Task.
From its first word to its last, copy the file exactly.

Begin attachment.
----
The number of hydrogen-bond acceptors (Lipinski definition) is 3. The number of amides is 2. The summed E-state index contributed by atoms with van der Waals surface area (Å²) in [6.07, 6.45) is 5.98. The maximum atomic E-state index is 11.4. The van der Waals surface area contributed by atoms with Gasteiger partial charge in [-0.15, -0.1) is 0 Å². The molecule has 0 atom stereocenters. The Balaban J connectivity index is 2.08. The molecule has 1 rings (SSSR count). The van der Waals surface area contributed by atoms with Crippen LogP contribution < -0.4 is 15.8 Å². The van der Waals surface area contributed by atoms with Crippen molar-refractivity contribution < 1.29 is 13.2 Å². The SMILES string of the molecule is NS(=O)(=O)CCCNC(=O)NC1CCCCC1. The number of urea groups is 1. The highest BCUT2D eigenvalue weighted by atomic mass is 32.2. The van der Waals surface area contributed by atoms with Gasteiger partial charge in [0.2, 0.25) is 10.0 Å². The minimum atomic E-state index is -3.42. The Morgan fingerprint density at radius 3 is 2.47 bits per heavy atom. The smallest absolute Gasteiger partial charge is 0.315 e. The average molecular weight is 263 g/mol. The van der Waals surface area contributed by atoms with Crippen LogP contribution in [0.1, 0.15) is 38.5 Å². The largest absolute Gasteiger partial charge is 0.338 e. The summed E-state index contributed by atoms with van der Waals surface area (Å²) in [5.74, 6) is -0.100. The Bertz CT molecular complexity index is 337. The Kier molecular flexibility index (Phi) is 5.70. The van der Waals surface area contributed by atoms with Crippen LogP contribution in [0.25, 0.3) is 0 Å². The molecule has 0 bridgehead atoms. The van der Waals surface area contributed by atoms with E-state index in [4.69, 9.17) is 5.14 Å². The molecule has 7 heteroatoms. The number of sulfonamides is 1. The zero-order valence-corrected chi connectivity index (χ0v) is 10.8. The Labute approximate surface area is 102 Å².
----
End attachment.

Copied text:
The number of hydrogen-bond acceptors (Lipinski definition) is 3. The number of amides is 2. The summed E-state index contributed by atoms with van der Waals surface area (Å²) in [6.07, 6.45) is 5.98. The maximum atomic E-state index is 11.4. The van der Waals surface area contributed by atoms with Gasteiger partial charge in [-0.15, -0.1) is 0 Å². The molecule has 0 atom stereocenters. The Balaban J connectivity index is 2.08. The molecule has 1 rings (SSSR count). The van der Waals surface area contributed by atoms with Crippen LogP contribution < -0.4 is 15.8 Å². The van der Waals surface area contributed by atoms with Crippen molar-refractivity contribution < 1.29 is 13.2 Å². The SMILES string of the molecule is NS(=O)(=O)CCCNC(=O)NC1CCCCC1. The number of urea groups is 1. The highest BCUT2D eigenvalue weighted by atomic mass is 32.2. The van der Waals surface area contributed by atoms with Gasteiger partial charge in [0.2, 0.25) is 10.0 Å². The minimum atomic E-state index is -3.42. The Morgan fingerprint density at radius 3 is 2.47 bits per heavy atom. The smallest absolute Gasteiger partial charge is 0.315 e. The average molecular weight is 263 g/mol. The van der Waals surface area contributed by atoms with Crippen LogP contribution in [0.1, 0.15) is 38.5 Å². The largest absolute Gasteiger partial charge is 0.338 e. The summed E-state index contributed by atoms with van der Waals surface area (Å²) in [5.74, 6) is -0.100. The Bertz CT molecular complexity index is 337. The Kier molecular flexibility index (Phi) is 5.70. The van der Waals surface area contributed by atoms with Crippen LogP contribution in [0.25, 0.3) is 0 Å². The molecule has 0 bridgehead atoms. The van der Waals surface area contributed by atoms with E-state index in [4.69, 9.17) is 5.14 Å². The molecule has 7 heteroatoms. The number of sulfonamides is 1. The zero-order valence-corrected chi connectivity index (χ0v) is 10.8. The Labute approximate surface area is 102 Å².